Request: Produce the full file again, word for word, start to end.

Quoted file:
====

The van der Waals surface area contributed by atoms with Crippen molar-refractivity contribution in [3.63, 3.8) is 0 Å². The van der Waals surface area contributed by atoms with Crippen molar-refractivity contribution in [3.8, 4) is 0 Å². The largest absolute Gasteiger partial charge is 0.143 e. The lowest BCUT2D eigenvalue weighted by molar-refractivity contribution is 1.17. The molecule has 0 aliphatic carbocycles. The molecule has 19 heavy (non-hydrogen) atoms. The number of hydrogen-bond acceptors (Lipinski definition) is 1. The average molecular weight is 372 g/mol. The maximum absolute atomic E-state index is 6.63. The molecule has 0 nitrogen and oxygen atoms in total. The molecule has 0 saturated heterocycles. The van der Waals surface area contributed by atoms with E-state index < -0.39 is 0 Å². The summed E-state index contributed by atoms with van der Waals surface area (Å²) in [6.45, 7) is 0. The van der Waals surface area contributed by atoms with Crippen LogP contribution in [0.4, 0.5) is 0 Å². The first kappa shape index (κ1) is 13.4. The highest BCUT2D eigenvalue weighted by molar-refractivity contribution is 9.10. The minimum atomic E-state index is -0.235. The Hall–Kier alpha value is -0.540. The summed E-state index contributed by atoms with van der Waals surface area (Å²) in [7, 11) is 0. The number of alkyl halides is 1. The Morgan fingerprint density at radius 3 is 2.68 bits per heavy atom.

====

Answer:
The van der Waals surface area contributed by atoms with Crippen molar-refractivity contribution in [3.63, 3.8) is 0 Å². The van der Waals surface area contributed by atoms with Crippen molar-refractivity contribution in [3.8, 4) is 0 Å². The largest absolute Gasteiger partial charge is 0.143 e. The lowest BCUT2D eigenvalue weighted by molar-refractivity contribution is 1.17. The molecule has 0 aliphatic carbocycles. The molecule has 19 heavy (non-hydrogen) atoms. The number of hydrogen-bond acceptors (Lipinski definition) is 1. The average molecular weight is 372 g/mol. The maximum absolute atomic E-state index is 6.63. The molecule has 0 nitrogen and oxygen atoms in total. The molecule has 0 saturated heterocycles. The van der Waals surface area contributed by atoms with E-state index < -0.39 is 0 Å². The summed E-state index contributed by atoms with van der Waals surface area (Å²) in [6.45, 7) is 0. The van der Waals surface area contributed by atoms with Crippen LogP contribution in [0.4, 0.5) is 0 Å². The first kappa shape index (κ1) is 13.4. The highest BCUT2D eigenvalue weighted by molar-refractivity contribution is 9.10. The minimum atomic E-state index is -0.235. The Hall–Kier alpha value is -0.540. The summed E-state index contributed by atoms with van der Waals surface area (Å²) in [7, 11) is 0. The number of alkyl halides is 1. The Morgan fingerprint density at radius 3 is 2.68 bits per heavy atom.